Domestic violence leading cause of female homelessness


Yesterday, President Obama signed the re-authorized Violence Against Women Act (VAWA) into law, a big gain that will help protect domestic violence victims from the plight of homelessness. Reauthorization and expansion of VAWA comes after three years of advocacy on the part of the National Law Center on Homelessness & Poverty (NLCHP) and its partners, according to an article published yesterday by the NLCHP.

According to the NLCHP, not only does VAWA acknowledge sexual assault survivors as a protected class, it also extends housing protections beyond public housing. These protections include all of the housing programs managed through the U.S. Department of Housing and Urban Development and the Low-Income Housing Tax Credit (LIHTC) program.

The NLCHP stated that in order to help prevent the homelessness of domestic violence victims, over 3 million housing units will be covered under VAWA. VAWA also requires housing providers to implement policies for emergency transfers. Another requirement is that housing providers give domestic violence and sexual assault survivors notice of their rights under VAWA during any eviction process, according to the NLCHP.

Domestic violence is considered to be one of the leading causes of homelessness among women and their families. At the regional level, domestic violence was a primary cause of homelessness among 8.2 percent of 281 surveyed homeless individuals in the Harrisburg and Dauphin County area last year, according to CACH’s 2012 Point In Time survey.

At the national level, the numbers are much greater. For 22 to 57 percent of homeless women, depending upon region and study, domestic violence is the immediate cause of their homelessness, according to a NLCHP fact sheet. A 2003 study conducted in 10 locations in the United States found that almost all of the 100 participating homeless mothers had either experienced or witnessed domestic violence in their lifetimes.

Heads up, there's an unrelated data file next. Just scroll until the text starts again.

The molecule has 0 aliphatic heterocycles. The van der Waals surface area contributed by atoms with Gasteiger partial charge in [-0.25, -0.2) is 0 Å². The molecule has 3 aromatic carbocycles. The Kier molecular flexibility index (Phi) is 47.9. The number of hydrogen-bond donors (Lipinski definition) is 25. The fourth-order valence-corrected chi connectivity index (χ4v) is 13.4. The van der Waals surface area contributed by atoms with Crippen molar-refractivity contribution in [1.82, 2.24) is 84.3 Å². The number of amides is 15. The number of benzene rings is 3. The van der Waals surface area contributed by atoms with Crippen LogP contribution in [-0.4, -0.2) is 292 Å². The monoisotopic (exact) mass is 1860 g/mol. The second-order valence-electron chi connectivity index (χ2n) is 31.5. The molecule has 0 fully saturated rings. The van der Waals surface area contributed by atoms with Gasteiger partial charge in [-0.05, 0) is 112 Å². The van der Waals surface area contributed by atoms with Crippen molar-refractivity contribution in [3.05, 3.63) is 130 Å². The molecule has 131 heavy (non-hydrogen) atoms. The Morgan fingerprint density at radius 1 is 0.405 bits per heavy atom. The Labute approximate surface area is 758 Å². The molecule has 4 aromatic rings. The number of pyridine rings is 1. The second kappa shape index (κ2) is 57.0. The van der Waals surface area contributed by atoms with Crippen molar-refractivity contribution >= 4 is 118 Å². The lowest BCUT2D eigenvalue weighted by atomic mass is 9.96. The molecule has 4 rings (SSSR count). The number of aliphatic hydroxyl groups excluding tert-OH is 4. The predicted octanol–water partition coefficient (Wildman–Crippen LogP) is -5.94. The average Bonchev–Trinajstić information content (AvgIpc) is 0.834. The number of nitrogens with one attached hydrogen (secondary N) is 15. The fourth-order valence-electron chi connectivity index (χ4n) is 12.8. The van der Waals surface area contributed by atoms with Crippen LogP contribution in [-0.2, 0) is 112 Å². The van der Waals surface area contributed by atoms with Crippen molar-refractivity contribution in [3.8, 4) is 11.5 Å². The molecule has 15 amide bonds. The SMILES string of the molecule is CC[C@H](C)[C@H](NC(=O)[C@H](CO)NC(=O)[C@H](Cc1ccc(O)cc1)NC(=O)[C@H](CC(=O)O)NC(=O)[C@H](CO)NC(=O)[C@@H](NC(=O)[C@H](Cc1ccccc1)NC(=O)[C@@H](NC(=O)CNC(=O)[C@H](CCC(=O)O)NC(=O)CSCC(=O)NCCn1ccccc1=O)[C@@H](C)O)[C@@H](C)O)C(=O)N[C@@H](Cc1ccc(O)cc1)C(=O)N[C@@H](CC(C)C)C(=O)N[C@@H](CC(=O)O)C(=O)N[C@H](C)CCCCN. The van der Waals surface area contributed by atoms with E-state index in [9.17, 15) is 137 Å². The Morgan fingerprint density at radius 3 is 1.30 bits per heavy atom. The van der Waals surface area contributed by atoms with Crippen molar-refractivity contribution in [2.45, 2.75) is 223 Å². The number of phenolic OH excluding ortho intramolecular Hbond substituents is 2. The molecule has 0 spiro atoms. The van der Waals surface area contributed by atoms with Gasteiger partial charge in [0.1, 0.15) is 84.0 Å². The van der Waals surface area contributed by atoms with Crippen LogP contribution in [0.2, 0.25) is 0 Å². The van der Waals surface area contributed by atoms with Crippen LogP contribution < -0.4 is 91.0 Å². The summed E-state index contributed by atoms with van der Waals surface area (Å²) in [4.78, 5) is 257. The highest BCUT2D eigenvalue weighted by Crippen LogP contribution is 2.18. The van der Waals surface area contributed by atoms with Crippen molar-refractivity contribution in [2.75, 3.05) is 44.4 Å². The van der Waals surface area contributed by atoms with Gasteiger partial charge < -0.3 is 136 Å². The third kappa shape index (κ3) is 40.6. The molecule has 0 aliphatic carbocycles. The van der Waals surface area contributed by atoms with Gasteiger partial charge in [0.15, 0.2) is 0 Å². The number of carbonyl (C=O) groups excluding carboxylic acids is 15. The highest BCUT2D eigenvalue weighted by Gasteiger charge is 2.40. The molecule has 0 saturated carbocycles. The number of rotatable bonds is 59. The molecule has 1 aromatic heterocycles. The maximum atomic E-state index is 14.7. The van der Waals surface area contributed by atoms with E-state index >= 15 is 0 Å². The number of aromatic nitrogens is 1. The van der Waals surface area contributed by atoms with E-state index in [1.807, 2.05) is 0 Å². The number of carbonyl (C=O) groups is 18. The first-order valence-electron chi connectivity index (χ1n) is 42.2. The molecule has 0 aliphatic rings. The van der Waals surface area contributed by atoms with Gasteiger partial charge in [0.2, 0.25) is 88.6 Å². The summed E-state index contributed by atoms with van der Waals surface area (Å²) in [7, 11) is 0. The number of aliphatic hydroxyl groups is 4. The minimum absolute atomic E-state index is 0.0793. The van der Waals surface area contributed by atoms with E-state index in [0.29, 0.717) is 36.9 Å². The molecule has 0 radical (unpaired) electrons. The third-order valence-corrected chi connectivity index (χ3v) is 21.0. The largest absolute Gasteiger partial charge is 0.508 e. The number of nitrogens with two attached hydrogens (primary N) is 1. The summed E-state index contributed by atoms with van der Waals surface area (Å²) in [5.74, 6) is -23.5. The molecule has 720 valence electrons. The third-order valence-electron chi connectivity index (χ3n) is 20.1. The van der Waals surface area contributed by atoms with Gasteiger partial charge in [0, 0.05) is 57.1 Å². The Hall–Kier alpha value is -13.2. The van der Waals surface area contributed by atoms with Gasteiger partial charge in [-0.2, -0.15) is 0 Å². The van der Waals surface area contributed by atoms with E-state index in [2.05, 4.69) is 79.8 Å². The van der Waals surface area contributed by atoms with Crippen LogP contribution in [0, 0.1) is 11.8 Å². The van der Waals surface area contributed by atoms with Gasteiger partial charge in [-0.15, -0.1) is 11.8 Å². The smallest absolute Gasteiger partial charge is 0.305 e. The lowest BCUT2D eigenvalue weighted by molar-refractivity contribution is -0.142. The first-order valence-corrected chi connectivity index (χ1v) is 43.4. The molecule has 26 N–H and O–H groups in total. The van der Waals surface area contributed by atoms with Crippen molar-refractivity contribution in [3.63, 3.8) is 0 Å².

According to the NLCHP, there is a significant correlation between domestic violence and homelessness. Ninety-two percent of homeless women surveyed had experienced severe physical or sexual assault at one point in their lives. Sixty-three percent of these women had been victims of violence by a partner, according to the NLCHP. Thirty-two percent of the surveyed women had been assaulted by their current or recent partner.

According to the National Alliance to End Homelessness (NAEH), domestic violence survivors often find themselves isolated by their abusers from support networks and financial resources. As a result, these survivors may not have a steady income, a good employment history, a good credit history, and/or landlord references. They also tend to suffer from panic disorder, anxiety, major depression, and substance abuse, according to the NAEH.

Fulfilling the needs of these homeless domestic violence survivors is key to helping them live better lives. According to the NAEH, these survivors have both short- and long- term needs when it comes to housing. One short-term need is for them to have safe housing away from their abuser.  A long-term need is for them to have access to safe, stable, and affordable housing away from their abuser once they get back on their feet, according to the NAEH.